The selection criteria for stress echo include those who are able to exercise but have a non-diagnostic ECG. However, if the echo test is applied in other groups, exercise echo nonetheless has benefits in both sensitivity and specificity. However, it would be financially and logistically impossible to replace diagnostic exercise testing with imaging. If such a replacement were to be considered, it would have to be focused on groups where the ECG is least reliable—such as women,14 patients with hypertensive heart disease or suspected left ventricular hypertrophy, and patients with previous revascularisation.
Perfusion scintigraphy is the main diagnostic alternative to stress echo, and this technique has a sensitivity > 90% for the detection of coronary artery disease. Previous reports of a specificity of 70% partly reflect the phenomenon of post-test referral bias, and the problems of false positives related to image artefacts have likely been reduced by recent developments including gated single photon emission computed tomography (SPECT). Review of both techniques in recent meta-analyses show that the superior sensitivity of SPECT is balanced by a greater specificity with echocardiography, so that the accuracy of the techniques was comparable.15 A number of large studies have compared the results of stress echocardiography and perfusion scintigraphy in the same patients, using various stressors.
Comparisons of exercise and dobutamine stress have shown that the sensitivity of perfusion scintigraphy is slightly better, reflecting the superiority of perfusion imaging (which does not require the development of ischaemia in a metabolic or functional sense) for the identification of patients with single vessel disease. For similar reasons, patients being treated with antianginal agents may be better studied using perfusion scintigraphy, than stress echocardiography. Perfusion scintigraphy appears to be significantly more sensitive for the recognition of multivessel disease, and for the detection of ischaemia in the setting of resting wall motion abnormalities, in which circumstance the recognition of worsening wall motion may be difficult. Finally, scintigraphy can be expected to be superior in patients with poor echocardiographic windows—for example, caused by pulmonary disease.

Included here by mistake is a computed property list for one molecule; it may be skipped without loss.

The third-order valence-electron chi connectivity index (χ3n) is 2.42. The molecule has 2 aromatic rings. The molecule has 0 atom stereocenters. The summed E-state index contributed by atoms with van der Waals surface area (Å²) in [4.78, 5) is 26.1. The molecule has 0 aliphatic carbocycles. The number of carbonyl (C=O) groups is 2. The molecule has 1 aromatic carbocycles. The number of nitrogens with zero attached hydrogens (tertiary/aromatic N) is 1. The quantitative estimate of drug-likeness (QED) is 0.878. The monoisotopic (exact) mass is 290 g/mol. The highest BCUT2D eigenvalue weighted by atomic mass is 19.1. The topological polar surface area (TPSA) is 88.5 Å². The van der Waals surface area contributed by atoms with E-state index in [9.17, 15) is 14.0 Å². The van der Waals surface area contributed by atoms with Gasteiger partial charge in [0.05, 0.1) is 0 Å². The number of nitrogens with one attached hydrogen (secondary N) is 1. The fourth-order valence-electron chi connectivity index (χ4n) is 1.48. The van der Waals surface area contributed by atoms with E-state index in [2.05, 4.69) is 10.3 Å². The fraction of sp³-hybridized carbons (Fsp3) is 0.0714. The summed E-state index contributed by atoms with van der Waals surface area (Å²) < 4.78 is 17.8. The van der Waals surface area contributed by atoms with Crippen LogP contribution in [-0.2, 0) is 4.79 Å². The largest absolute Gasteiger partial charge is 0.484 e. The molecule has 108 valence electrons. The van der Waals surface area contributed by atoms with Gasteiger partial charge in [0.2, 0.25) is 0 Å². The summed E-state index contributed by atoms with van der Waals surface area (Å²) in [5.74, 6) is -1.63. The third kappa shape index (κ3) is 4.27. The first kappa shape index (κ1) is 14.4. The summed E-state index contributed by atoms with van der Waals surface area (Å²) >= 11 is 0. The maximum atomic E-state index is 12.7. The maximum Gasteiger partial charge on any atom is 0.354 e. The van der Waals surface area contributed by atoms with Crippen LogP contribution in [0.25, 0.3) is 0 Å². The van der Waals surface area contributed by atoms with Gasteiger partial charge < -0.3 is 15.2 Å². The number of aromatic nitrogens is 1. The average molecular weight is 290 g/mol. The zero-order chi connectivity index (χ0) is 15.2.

Stress echocardiography versus perfusion imaging: key points
– similar accuracy in meta-analyses and head-to-head studies
– stress echo less sensitive for mild disease
– stress echo more specific, especially with left ventricular hypertrophy
– similar prognostic implications of a negative test
– limited head-to-head studies showing similar efficacy
Detection of myocardial viability
– stress echo less sensitive for prediction of recovery
– stress echo more specific
Echocardiography has shown persistent superiority with respect to specificity, especially in patients with left ventricular hypertrophy16 and left bundle branch block. Breast attenuation artefacts and other issues have led to lower reported levels of accuracy of perfusion imaging in women, and the results of a meta-analysis suggest that women may be better studied with stress echocardiography. Finally, stress echocardiography is versatile, rapidly performed, and less expensive than perfusion imaging. In situations where other cardiac problems are present as well as ischaemia (for example, valvar or pericardial diseases), the selection of stress echocardiography avoids duplicate testing. However, the most important factor in the decision of which test to select is local expertise.
Strengths and weaknesses of stress echocardiography: key points
– “patient friendly”, versatility
– prognostic value
– detection of viable myocardium after infarction
– assessment of left ventricular reserve (for example, valvar heart disease)
– dependence on image quality
– subjectivity, need for an expert reader
– dependence on ischaemia (hence problems with mild disease, submaximal stress, and testing on treatment)